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In the hypothalamic arcuate nucleus (ARH), two distinct neuronal cell types differentially modulate energy homeostasis: the proopiomelanocortin (POMC) and neuropeptide Y/agouti-related peptide (NPY/AgRP) neurons. NPY and AgRP are co-expressed in the same ARH neurons, and AgRP is the endogenous antagonist for the melanocortin (MC4) receptor, thus blocking the anorectic effects of the POMC peptide, α-melanocyte-stimulating hormone.

Todd L. Stincic, Martha A. Bosch, Avery C. Hunker, Barbara Juarez, ... Martin J. Kelly

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Sensory neurons derived from diabetic rats exhibit deficits in functional glycolysis and ATP that are ameliorated by IGF-1

Mohamad-Reza Aghanoori, Vicky Margulets, Darrell R. Smith, Lorrie A. Kirshenbaum, ... Paul Fernyhough

Objective

The distal dying-back of the longest nerve fibres is a hallmark of diabetic neuropathy, and impaired provision of energy in the form of adenosine triphosphate (ATP) may contribute to this neurodegenerative process. We hypothesised that energy supplementation via glycolysis and/or mitochondrial oxidative phosphorylation is compromised in cultured dorsal root ganglion (DRG) sensory neurons from diabetic rodents, thus contributing to axonal degeneration. Functional analysis of glycolysis and mitochondrial respiration and real-time measurement of ATP levels in live cells were our specific means to test this hypothesis.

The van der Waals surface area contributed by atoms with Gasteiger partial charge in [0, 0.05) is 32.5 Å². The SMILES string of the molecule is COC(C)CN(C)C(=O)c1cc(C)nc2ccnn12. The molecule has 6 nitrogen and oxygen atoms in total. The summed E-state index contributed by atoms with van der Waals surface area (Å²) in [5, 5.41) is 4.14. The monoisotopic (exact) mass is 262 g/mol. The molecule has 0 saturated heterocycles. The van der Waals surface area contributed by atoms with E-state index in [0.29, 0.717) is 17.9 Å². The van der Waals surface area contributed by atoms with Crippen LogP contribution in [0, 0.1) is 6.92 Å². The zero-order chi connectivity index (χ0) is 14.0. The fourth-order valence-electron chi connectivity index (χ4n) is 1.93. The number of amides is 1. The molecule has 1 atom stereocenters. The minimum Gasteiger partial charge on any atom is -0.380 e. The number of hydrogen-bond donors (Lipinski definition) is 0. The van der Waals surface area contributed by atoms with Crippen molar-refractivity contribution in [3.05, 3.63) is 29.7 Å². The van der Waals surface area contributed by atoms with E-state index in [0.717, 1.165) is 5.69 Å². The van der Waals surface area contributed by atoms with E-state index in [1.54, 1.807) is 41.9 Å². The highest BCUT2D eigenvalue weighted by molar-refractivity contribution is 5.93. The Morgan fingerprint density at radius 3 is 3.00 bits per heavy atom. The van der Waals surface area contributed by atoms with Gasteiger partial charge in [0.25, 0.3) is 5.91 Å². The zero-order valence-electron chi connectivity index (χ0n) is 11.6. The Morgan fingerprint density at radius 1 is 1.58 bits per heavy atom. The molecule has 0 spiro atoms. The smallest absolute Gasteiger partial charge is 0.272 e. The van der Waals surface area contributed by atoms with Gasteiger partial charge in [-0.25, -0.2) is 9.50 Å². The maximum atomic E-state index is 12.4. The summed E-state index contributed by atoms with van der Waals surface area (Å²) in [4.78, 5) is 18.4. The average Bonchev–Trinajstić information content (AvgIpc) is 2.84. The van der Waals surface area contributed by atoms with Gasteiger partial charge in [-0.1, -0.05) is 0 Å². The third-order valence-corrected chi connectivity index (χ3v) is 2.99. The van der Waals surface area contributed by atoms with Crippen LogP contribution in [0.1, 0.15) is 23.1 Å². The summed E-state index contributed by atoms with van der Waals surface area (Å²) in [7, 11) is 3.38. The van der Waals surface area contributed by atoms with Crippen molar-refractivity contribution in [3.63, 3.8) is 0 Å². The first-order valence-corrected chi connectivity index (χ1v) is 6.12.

Methods

DRG neuron cultures from age-matched control or streptozotocin (STZ)-induced type 1 diabetic rats were used for in vitro studies. Three plasmids containing ATP biosensors of varying affinities were transfected into neurons to study endogenous ATP levels in real time. The Seahorse XF analyser was used for glycolysis and mitochondrial respiration measurements.

Results

Fluorescence resonance energy transfer (FRET) efficiency (YFP/CFP ratio) of the ATP biosensors AT1.03 (low affinity) and AT1.03YEMK (medium affinity) were significantly higher than that measured using the ATP-insensitive construct AT1.03R122/6K in both cell bodies and neurites of DRG neurons (p < 0.0001). The ATP level was homogenous along the axons but higher in cell bodies in cultured DRG neurons from both control and diabetic rats. Treatment with oligomycin (an ATP synthase inhibitor in mitochondria) decreased the ATP levels in cultured DRG neurons. Likewise, blockade of glycolysis using 2-deoxy-d-glucose (2-DG: a glucose analogue) reduced ATP levels (p < 0.001). Cultured DRG neurons derived from diabetic rats showed a diminishment of ATP levels (p < 0.01), glycolytic capacity, glycolytic reserve and non-glycolytic acidification. Application of insulin-like growth factor-1 (IGF-1) significantly elevated all the above parameters in DRG neurons from diabetic rats. Oligomycin pre-treatment of DRG neurons, to block oxidative phosphorylation, depleted the glycolytic reserve and lowered basal respiration in sensory neurons derived from control and diabetic rats. Depletion was much higher in sensory neurons from diabetic rats compared to control rats. In addition, an acute increase in glucose concentration, in the presence or absence of oligomycin, elevated parameters of glycolysis by 1.5- to 2-fold while having no impact on mitochondrial respiration.

Conclusion